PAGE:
Stopping a script

Tore Nilsen tore.nilsen at me.com
Tue Jun 28 15:57:28 EDT 2016


Agreed. The send moveFigure to me in the moveFigure handler could be removed if you only want the figure to move once each time the mouse enters the object.

I handed my students a stack with a similar script where a button would jump to a new loc each time the tried to press it. (The loc was randomly chosen though)
They had to figure out how to stop this from happening, without deleting any of the code I had written.


Tore
> 28. jun. 2016 kl. 21.49 skrev Dar Scott <dsc at swcp.com>:
> 
> This could end up with several copies of moveFigure in pending messages.  Don't resend if the flag is false.  Or, cancel the message.  
> 
> (And you might be able to do this with moveStopped instead of send.)
> 
>> On Jun 28, 2016, at 1:45 PM, Tore Nilsen <tore.nilsen at me.com> wrote:
>> 
>> The variables needs to be global rather than local if the scripts are to be placed in both the card script and the script of the figure that should be moved. The first line of the card script and the first line of the script in the object should then read:
>> 
>> global sMoveLine,sMoveSteps,sMove 
>> 
>> Tore
>> 
>>> 28. jun. 2016 kl. 21.40 skrev Tore Nilsen <tore.nilsen at me.com>:
>>> 
>>> I am not quite sure I understand what you are trying to do , but I’ll have a go at it:
>>> 
>>> /*This is what I would put into the cardscript*/
>>> 
>>> local sMoveLine,sMoveSteps,sMove
>>> 
>>> on openCard
>>> 
>>> put field "moveSpots" into sMoveSteps --put the coordinates into a variable for faster execution of script
>>> 
>>> put 0 into sMoveLine -- initialising the steps
>>> 
>>> put "false" into sMove -- initialising a variable to control movement
>>> 
>>> end openCard
>>> 
>>> 
>>> /*This would go into the script of the object that should be moved*/
>>> 
>>> on mouseEnter
>>> 
>>> put not sMove into sMove -- change the movement control to true
>>> 
>>> add 1 to sMoveLine -- get the next set of coordinates
>>> 
>>> send moveFigure to me in x milliseconds --starts/stops the movement
>>> 
>>> end mouseEnter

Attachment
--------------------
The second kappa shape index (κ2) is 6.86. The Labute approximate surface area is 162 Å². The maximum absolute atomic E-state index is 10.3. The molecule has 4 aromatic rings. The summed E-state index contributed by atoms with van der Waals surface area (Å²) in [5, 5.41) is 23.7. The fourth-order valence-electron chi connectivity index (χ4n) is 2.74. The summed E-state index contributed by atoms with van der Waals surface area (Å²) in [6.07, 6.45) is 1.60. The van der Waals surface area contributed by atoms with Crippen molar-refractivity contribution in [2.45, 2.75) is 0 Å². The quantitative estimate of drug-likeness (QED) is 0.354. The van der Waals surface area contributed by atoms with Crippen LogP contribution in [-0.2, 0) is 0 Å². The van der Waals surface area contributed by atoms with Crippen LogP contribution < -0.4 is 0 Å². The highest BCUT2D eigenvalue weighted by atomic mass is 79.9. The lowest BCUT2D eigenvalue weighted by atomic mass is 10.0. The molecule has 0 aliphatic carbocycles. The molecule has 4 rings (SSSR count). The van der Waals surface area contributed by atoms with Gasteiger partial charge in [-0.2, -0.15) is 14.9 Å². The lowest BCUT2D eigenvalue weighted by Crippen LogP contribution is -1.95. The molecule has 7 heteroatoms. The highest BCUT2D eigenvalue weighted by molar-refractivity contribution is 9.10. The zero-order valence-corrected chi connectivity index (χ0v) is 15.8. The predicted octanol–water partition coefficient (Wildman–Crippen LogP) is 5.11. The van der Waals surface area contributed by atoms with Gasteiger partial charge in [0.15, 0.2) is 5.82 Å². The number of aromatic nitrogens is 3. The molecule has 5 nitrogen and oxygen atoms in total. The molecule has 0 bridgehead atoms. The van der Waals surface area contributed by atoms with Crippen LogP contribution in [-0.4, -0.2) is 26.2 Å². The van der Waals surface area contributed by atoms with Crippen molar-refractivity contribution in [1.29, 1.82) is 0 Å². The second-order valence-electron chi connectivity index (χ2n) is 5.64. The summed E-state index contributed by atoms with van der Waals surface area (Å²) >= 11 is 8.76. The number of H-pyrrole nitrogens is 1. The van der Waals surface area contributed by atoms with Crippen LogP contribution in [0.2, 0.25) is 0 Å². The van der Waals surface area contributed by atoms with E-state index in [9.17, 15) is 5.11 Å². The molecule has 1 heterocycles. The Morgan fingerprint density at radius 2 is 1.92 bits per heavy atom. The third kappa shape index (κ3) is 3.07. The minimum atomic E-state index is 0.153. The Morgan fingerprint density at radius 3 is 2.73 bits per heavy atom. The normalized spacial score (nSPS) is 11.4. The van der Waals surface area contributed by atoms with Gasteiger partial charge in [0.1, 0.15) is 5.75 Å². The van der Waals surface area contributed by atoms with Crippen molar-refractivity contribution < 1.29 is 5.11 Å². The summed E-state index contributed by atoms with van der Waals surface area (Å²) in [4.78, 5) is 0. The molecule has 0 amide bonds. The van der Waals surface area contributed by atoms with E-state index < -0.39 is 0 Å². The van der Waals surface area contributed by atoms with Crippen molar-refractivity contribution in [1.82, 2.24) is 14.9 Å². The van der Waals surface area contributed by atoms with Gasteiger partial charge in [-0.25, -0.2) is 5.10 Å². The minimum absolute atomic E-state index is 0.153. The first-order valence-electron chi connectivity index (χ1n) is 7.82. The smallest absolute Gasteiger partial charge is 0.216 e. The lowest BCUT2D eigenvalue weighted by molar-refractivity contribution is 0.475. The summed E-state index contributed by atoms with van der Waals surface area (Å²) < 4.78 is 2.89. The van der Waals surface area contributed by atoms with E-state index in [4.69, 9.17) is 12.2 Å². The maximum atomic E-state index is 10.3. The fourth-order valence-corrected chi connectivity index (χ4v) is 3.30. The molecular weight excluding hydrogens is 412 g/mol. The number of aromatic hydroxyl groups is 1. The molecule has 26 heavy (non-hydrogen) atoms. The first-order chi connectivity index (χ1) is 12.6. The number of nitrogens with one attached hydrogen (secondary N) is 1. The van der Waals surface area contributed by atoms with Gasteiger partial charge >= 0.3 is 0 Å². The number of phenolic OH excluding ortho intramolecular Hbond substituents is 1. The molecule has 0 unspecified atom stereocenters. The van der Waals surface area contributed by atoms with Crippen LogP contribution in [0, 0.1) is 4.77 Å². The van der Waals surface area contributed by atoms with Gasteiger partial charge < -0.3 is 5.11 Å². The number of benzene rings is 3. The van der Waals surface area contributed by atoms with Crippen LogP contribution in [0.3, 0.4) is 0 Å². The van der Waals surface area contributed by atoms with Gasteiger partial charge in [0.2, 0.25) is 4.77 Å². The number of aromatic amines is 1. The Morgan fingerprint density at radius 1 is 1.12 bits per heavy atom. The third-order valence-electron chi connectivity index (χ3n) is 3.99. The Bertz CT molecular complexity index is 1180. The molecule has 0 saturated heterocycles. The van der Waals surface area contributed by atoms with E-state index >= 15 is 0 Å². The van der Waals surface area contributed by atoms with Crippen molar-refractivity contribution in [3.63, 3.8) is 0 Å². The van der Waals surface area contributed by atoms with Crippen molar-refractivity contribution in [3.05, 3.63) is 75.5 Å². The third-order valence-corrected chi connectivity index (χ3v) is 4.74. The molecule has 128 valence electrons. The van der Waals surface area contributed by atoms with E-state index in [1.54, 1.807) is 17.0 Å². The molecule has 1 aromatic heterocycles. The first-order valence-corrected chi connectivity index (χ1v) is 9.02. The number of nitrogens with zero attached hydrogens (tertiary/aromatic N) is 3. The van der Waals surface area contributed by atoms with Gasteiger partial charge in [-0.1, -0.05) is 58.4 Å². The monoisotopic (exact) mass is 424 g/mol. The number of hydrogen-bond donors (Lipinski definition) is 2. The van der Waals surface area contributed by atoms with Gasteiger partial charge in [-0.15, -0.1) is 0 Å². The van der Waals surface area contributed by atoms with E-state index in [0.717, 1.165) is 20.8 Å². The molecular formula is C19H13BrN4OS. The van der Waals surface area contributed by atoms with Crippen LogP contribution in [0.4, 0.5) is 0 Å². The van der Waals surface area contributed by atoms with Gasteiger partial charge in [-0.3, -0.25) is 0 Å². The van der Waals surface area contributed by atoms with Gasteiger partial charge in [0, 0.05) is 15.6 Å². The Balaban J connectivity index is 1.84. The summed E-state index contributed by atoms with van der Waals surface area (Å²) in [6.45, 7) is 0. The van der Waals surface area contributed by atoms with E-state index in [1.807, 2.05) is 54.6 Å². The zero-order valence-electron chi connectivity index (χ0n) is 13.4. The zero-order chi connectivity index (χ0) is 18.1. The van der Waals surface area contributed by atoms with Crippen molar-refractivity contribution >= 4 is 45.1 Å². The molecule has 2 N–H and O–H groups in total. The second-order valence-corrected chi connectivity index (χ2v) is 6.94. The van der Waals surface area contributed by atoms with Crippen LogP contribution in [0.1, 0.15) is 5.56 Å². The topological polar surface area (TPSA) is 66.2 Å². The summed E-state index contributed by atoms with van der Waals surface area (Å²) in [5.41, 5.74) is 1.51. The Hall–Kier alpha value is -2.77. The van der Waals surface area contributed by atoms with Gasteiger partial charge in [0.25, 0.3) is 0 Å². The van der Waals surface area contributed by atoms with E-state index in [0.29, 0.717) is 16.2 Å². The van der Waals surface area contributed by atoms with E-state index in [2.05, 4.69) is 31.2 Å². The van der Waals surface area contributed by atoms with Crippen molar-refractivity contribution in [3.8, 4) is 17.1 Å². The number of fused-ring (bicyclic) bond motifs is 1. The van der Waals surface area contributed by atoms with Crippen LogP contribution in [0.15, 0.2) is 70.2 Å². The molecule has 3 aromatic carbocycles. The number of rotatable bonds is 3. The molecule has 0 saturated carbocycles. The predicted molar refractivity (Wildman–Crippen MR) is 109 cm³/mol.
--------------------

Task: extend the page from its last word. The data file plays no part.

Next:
>>> 
>>> 
>>> on moveFigure
>>> 
>>> if sMove is true then
>>> 
>>> put line sMoveLine of sMoveSteps into tNewLoc -- finds the new location
>>> 
>>> move me to tNewLoc in y seconds -- moves to the new location in specified time
>>> 
>>> end if
>>> 
>>> send moveFigure to me in x milliseconds --starts/stops the movement
>>> 
>>> end moveFigure
>>> 
>>> 
>>> on mouseLeave
>>> 
>>> put "false" into sMove
>>> 
>>> end mouseLeave
>>> 
>>> 
>>> Regards Tore
>>> 
>>> 
>>> 
>>>> 28. jun. 2016 kl. 21.05 skrev dsc at swcp.com:
>>>> 
>>>> correction:  the walking figure used 'send' not 'move'
>>>> 
>>>>> On Jun 28, 2016, at 12:59 PM, Dar Scott <dsc at swcp.com> wrote:
>>>>> 
>>>>> Maybe this is a good time to introduce the event style of programming.  
>>>>> 
>>>>> Focus on 'move...without waiting', and 'moveStopped' and maybe 'send'.  
>>>>> 
>>>>> Well, if the details allow that.  If using moveStopped makes things jerky, then you might need to do something else.  However, I think my grandson made a walking stick figure doing this.  
>>>>> 
>>>>> When you stop, not only stop moving but also set a flag so moveStopped does not start the next motion.  
>>>>> 
>>>>> 
>>>>>> On Jun 28, 2016, at 12:32 PM, Richmond <richmondmathewson at gmail.com> wrote:
>>>>>> 
>>>>>> I have a *button* which, when I click on it, sends a *graphic object* off on a mad journey all over
>>>>>> a *card* based on reading positions from a*listField*.
>>>>>> 
>>>>>> I have tried *STOP MOVING* to interrupt that script, but that does *NOT* work
>>>>>> because the graphic is executing a large number of very short movements in a cycling
>>>>>> *REPEAT UNTIL* structure.
>>>>>> 
>>>>>> Ideally (Ho, Ho, Ho.) I should like to be able to have something like this:
>>>>>> 
>>>>>> the mad movement script starts executing when triggered by a *mouseEnter* script
>>>>>> in the *graphic object* that moves,
>>>>>> 
>>>>>> and
>>>>>> 
>>>>>> some sort of *STOP SCRIPT* in a *mouseLeave* script in the same *graphic object*.
>>>>>> 
>>>>>> Now, I know that sounds a bit *bonkers*, but I am writing this on behalf of a very bright chap
>>>>>> who is attending my Summer classes, and I do understand what he is trying to achieve.
>>>>>> 
>>>>>> Richmond.
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